Proposed Collection; Comment Request, 71338-71339 [E5-6538]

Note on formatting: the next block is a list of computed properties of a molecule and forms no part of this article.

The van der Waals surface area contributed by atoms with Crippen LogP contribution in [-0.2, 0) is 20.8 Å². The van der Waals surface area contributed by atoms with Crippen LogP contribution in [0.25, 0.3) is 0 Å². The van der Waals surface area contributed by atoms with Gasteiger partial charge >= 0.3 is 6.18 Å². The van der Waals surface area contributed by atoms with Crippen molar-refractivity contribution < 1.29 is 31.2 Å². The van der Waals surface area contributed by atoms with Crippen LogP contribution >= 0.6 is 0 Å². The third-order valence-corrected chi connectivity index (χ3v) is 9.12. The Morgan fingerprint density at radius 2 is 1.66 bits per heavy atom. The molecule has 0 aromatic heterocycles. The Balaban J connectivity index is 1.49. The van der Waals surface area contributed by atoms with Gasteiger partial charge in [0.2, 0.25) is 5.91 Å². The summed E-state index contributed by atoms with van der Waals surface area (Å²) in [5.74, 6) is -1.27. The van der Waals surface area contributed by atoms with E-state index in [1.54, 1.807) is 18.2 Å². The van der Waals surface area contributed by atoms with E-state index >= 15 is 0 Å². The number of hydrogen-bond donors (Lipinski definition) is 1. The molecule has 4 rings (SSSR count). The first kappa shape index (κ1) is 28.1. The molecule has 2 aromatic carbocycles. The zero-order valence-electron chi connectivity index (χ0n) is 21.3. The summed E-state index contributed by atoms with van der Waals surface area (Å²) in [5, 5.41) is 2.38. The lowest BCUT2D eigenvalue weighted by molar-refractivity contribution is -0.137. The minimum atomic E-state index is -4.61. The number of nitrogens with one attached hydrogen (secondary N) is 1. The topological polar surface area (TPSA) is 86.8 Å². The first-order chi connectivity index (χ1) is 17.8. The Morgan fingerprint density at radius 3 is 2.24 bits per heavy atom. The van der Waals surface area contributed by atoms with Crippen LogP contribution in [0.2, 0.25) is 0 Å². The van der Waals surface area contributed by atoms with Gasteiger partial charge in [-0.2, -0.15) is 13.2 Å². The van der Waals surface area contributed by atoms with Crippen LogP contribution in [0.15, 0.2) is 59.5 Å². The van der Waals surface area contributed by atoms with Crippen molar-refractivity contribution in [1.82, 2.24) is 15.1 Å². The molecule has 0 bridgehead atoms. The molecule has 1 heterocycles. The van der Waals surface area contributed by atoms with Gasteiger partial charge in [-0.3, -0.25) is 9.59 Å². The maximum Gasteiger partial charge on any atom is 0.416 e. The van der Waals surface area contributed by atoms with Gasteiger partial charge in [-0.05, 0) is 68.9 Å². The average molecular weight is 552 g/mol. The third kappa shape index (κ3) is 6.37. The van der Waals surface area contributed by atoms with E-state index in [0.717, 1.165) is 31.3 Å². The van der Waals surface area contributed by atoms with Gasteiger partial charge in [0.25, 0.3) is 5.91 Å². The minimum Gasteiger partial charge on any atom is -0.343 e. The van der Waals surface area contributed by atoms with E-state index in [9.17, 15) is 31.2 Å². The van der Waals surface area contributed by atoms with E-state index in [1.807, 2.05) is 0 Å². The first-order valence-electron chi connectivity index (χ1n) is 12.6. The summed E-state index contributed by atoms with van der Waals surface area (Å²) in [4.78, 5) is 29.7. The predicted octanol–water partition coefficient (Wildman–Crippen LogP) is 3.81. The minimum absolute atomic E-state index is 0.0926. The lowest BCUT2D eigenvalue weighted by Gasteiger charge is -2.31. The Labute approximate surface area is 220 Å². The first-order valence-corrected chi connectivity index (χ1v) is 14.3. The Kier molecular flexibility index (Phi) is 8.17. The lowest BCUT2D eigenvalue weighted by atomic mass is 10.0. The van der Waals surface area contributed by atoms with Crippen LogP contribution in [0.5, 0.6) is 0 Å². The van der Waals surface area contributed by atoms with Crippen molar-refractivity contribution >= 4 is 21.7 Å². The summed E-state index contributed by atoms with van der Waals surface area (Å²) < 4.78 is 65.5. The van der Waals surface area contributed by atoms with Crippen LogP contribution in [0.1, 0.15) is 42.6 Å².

Download as PDF 71338 Federal Register / Vol. 70, No. 227 / Monday, November 28, 2005 / Notices DTGS60003 Special Assistant to the Secretary and Deputy Director for Scheduling and Advance to the Secretary. Effective October 28, 2005. Section 213.3397 Federal Housing Finance Board FBOT00005 Staff Assistant to the Chairman. Effective October 25, 2005. Office of Personnel Management Linda M. Springer, Director. [FR Doc. 05–23388 Filed 11–22–05; 5:04 pm] BILLING CODE 6325–39–M POSTAL SERVICE Board of Governors; Sunshine Act Meeting Date and Times: Tuesday, December 6, 2005; 8 a.m. and 10 a.m. Place: Washington, DC, at U.S. Postal Service Headquarters, 475 L’Enfant Plaza, SW., in the Benjamin Franklin Room. Status: December 6–8 a.m. (Open); 10 a.m. (Closed) Matters To Be Considered Tuesday, December 6 at 8 a.m. (Open) 1. Minutes of the Previous Meetings, November 1, and 16, 2005. 2. Remarks of the Postmaster General and CEO Jack Potter. 3. Committee Reports. 4. Fiscal Year 2005 Audited Financial Statements. 5. Postal Service Fiscal Year 2005 Annual Report. 6. Final Fiscal Year 2007 Appropriation Request. 7. Capital Investment—Mail Processing Infrastructure (MPI), Phase 3. 8. Tentative Agenda for the January 10, 2006, meeting in Washington, DC. Tuesday, December 6 at 10 a.m. (Closed) 1. Financial Update and Rate Case Planning. 2. Labor Negotiations Planning. 3. Strategic Planning. 4. Personnel Matters and Compensation Issues. Contact Person for More Information: William T. Johnstone, Secretary of the Board, U.S. Postal Service, 475 L’Enfant Plaza, SW., Washington, DC 20260– 1000. Telephone (202) 268–4800. William T. Johnstone, Secretary. [FR Doc. 05–23391 Filed 11–22–05; 4:43 pm] VerDate Aug<31>2005 16:42 Nov 25, 2005 Jkt 208001 Proposed Collection; Comment Request Upon written request, copies available from: Securities and Exchange Commission, Office of Filings and Information Services, Washington, DC 20549. Authority: 5 U.S.C. 3301 and 3302; E.O. 10577, 3 CFR 1954–1958 Comp., P.218. BILLING CODE 7710–12–M SECURITIES AND EXCHANGE COMMISSION Extension: Rule 0–1; SEC File No. 270–472; OMB Control No. 3235–0531. Notice is hereby given that, pursuant to the Paperwork Reduction Act of 1995 (44 U.S.C. 3501 et seq.), the Securities and Exchange Commission (‘‘Commission’’) plans to submit to the Office of Management and Budget requests for extension of the previous approved collections of information discussed below. The Investment Company Act of 1940 (the ‘‘Act’’) 1 establishes a comprehensive framework for regulating the organization and operation of investment companies (‘‘funds’’). A principal objective of the Act is to protect fund investors by addressing the conflicts of interest that exist between funds and their investment advisers and other affiliated persons. The Act places significant responsibility on the fund board of directors in overseeing the operations of the fund and policing the relevant conflicts of interest.2 In one of its first releases, the Commission exercised its rulemaking authority pursuant to sections 38(a) and 40(b) of the Act by adopting rule 0–1 [17 CFR 270.0–1].3 Rule 0–1, as subsequently amended on numerous occasions, provides definitions for the terms used by the Commission in the rules and regulations it has adopted pursuant to the Act. The rule also contains a number of rules of construction for terms that are defined either in the Act itself or elsewhere in the Commission’s rules and regulations. Finally, rule 0–1 defines terms that serve as conditions to the availability of certain of the Commission’s exemptive rules. More specifically, the term ‘‘independent legal counsel,’’ as defined in rule 0–1, sets out conditions that funds must meet in order to rely on any of ten exemptive rules (‘‘exemptive rules’’) under the Act.4 1 15 U.S.C. 80a–1. example, fund directors must approve investment advisory and distribution contracts. See 15 U.S.C. 80a–15(a), (b), and (c). 3 Investment Company Act Release No. 4 (Oct. 29, 1940) [5 FR 4316 (Oct. 31, 1940)]. Note that rule 0– 1 was originally adopted as rule N–1. 4 The relevant exemptive rules are: Rule 10f–3 [17 CFR 270.10f–3], Rule 12b–1 [17 CFR 270.12b–1], 2 For PO 00000 Frm 00077 Fmt 4703 Sfmt 4703 The Commission amended rule 0–1 to include the definition of the term ‘‘independent legal counsel’’ in 2001.5 This amendment was designed to enhance the effectiveness of fund boards of directors and to better enable investors to assess the independence of those directors. The Commission also amended the exemptive rules to require that any person who serves as legal counsel to the independent directors of any fund that relies on any of the exemptive rules must be an ‘‘independent legal counsel.’’ This requirement was added because independent directors can better perform the responsibilities assigned to them under the Act and the rules if they have the assistance of truly independent legal counsel. If the board’s counsel has represented the fund’s investment adviser, principal underwriter, administrator (collectively, ‘‘management organizations’’) or their ‘‘control persons’’ 6 during the past two years, rule 0–1 requires that the board’s independent directors make a determination about the adequacy of the counsel’s independence. A majority of the board’s independent directors are required to reasonably determine, in the exercise of their judgment, that the counsel’s prior or current representation of the management organizations or their control persons was sufficiently limited to conclude that it is unlikely to adversely affect the counsel’s professional judgment and legal representation. Rule 0–1 also requires that a record for the basis of this determination is made in the minutes of the directors’ meeting. In addition, the independent directors must have obtained an undertaking from the counsel to provide them with the information necessary to make their determination and to update promptly that information when the person begins to represent a management organization or control person, or when he or she materially increases his or her representation. Generally, the independent directors must re-evaluate their determination no less frequently than annually. Rule 15a–4(b)(2) [17 CFR 270.15a–4(b)(2)], Rule 17a–7 [17 CFR 270.17a–7], Rule 17a–8 [17 CFR 270.17a–8], Rule 17d–1(d)(7) [17 CFR 270.17d– 1(d)(7)], Rule 17e–1(c) [17 CFR 270.17e–1(c)], Rule 17g–1 [17 CFR 270.17g–1], Rule 18f–3 [17 CFR 270.18f–3], and Rule 23c–3 [17 CFR 270.23c–3]. 5 See Role of Independent Directors of Investment Companies, Investment Company Act Release No. 24816 (Jan. 2, 2001) [66 FR 3735 (Jan. 16, 2001)]. 6 A ‘‘control person’’ is any person—other than a fund—directly or indirectly controlling, controlled by, or under common control, with any of the fund’s management organizations. See 17 CFR 270.01(a)(6)(iv)(B). E:\FR\FM\28NON1.SGM 28NON1 Federal Register / Vol. 70, No. 227 / Monday, November 28, 2005 / Notices Any fund that relies on one of the exemptive rules must comply with the requirements in the definition of ‘‘independent legal counsel’’ under rule 0–1. We assume that approximately 3870 funds rely on at least one of the exemptive rules annually.7 We further assume that the independent directors of approximately one-third (1290) of those funds would need to make the required determination in order for their counsel to meet the definition of independent legal counsel.8 We estimate that each of these 1290 funds would be required to spend, on average, 0.75 hours annually to comply with the recordkeeping requirement associated with this determination, for a total annual burden of approximately 968 hours. Based on this estimate, the total annual cost for all funds’ compliance with this rule is approximately $66,126. To calculate this total annual cost, the Commission staff assumed that twothirds of the total annual hour burden (645 hours) would be incurred by compliance staff with an average hourly wage rate of $89 per hour,9 and onethird of the annual hour burden (323 hours) would be incurred by clerical staff with an average hourly wage rate of $27 per hour.10 These burden hour estimates are based upon the Commission staff’s experience and discussions with the fund industry. The estimates of average burden hours are made solely for the purposes of the Paperwork Reduction Act. These estimates are not derived from a comprehensive or even a representative survey or study of the costs of Commission rules. Written comments are invited on: (a) Whether the collection of information is necessary for the proper performance of the functions of the Commission, including whether the information has practical utility; (b) the accuracy of the Commission’s estimate of the burdens of the collection of information; (c) ways to enhance the quality, utility, and clarity of the information collected; and (d) ways to minimize the burdens of the collection of information on respondents, including through the use of automated collection techniques or other forms of information technology. Consideration will be given to comments and suggestions submitted in writing within 60 days of this publication. Please direct your written comments to R. Corey Booth, Director/Chief Information Officer, Office of Information Technology, Securities and Exchange Commission, 100 F Street, NE., Washington, DC 20549. 7 Based on statistics compiled by Commission staff, we estimate that there are approximately 4300 funds that could rely on one or more of the exemptive rules. Of those funds, we assume that approximately 90 percent (3870) actually rely on at least one exemptive rules annually. 8 We assume that the independent directors of the remaining two-thirds of those funds will choose not to have counsel, or will rely on counsel who has not recently represented the fund’s management organizations or control persons. In both circumstances, it would not be necessary for the fund’s independent directors to make a determination about their counsel’s independence. 9 The staff estimates concerning the wage rate for professional time and for clerical time are based on salary information complied by the Securities Industry Association. We use the annual salaries listed for the Director of Compliance and Executive Secretary positions to make our estimates. See Securities Industry Association, Report on Management and Professional Earnings in the Securities Industry (2004) (available in part at http://www.careerjournal.com/salaryhiring (last visited Sept. 14, 2005)). Note that the average hourly wage rate estimates are modified for an 1800-hour work-year, 2.7% inflation and adjusted upward by 35% to reflect possible overhead costs and employee benefits. 10 (645 × $89/hour) + (323 × $27/hour) = $66,126. Notice is hereby given that, pursuant to the Paperwork Reduction Act of 1995 (44 U.S.C. 3501–3520), the Securities and Exchange Commission (the ‘‘Commission’’) is soliciting comments on the collections of information summarized below. The Commission plans to submit these existing collections of information to the Office of Management and Budget (‘‘OMB’’) for extension and approval. Rule 17a–7 [17 CFR 270.17a–7] under the Investment Company Act of 1940 (the ‘‘Act’’) is entitled ‘‘Exemption of certain purchase or sale transactions between an investment company and certain affiliated persons thereof.’’ It provides an exemption from section 17(a) of the Act for purchases and sales of securities between registered investment companies (‘‘funds’’), that are affiliated persons (‘‘first-tier affiliates’’) or affiliated persons of affiliated persons (‘‘second-tier VerDate Aug<31>2005 15:28 Nov 25, 2005 Jkt 208001 Dated: November 16, 2005. Jonathan G. Katz, Secretary. [FR Doc. E5–6538 Filed 11–25–05; 8:45 am] BILLING CODE 8010–01–P SECURITIES AND EXCHANGE COMMISSION Proposed Collection; Comment Request Upon written request, copies available from: Securities and Exchange Commission, Office of Filings and Information Services, Washington, DC 20549. Extension: Rule 17a–7; SEC File No. 270–238; OMB Control No. 3235–0214. PO 00000 Frm 00078 Fmt 4703 Sfmt 4703 71339 affiliates’’), or between a fund and a first-or second-tier affiliate other than another fund, when the affiliation arises solely because of a common investment adviser, director, or officer. Rule 17a–7 requires funds to keep various records in connection with purchase or sale transactions effected in reliance on the rule. The rule requires the fund’s board of directors to establish procedures reasonably designed to ensure that the rule’s conditions have been satisfied. The board is also required to determine, at least on a quarterly basis, that all affiliated transactions effected during the preceding quarter in reliance on the rule were made in compliance with these established procedures. If a fund enters into a purchase or sale transaction with an affiliated person, the rule requires the fund to compile and maintain written records of the transaction.1 The Commission’s examination staff uses these records to evaluate for compliance with the rule. The Commission estimates that approximately 968 funds enter into transactions effected in reliance on rule 17a–7 each year and, therefore, are subject to the rule’s information collection requirements.2 The average annual burden for rule 17a–7 is estimated to be approximately two burden hours per respondent, for an annual total of 1935 burden hours for all respondents.3 The estimates of burden hours are made solely for the purposes of the Paperwork Reduction Act, and are not derived from a comprehensive or even a representative survey or study of the costs of Commission rules. Rule 17a–7 requires investment companies to maintain and preserve permanently a written copy of the procedures governing rule 17a–7 transactions. In addition, investment companies are required to maintain written records of each rule 17a–7 1 The written records are required to set forth a description of the security purchased or sold, the identity of the person on the other side of the transaction, and the information or materials upon which the board of directors’ determination that the transaction was in compliance with the procedures was made. 2 These estimates are based on conversations with the examination and inspections staff of the Commission and fund representatives. Based on these conversations, the Commission staff estimates that most investment companies (3870 of the estimated 4300 registered investment companies) have adopted procedures for compliance with rule 17a–7. Of these 3870 investment companies, the Commission staff estimates that each year approximately 25% (968) enter into transactions affected by rule 17a–7. 3 This estimate is based in turn on the staff’s estimate that the approximately 968 funds that rely on rule 17a–7 annually engage in an average of 8 rule 17a–7 transactions and spend approximately 15 minutes per transaction on recordkeeping required by the rule. E:\FR\FM\28NON1.SGM 28NON1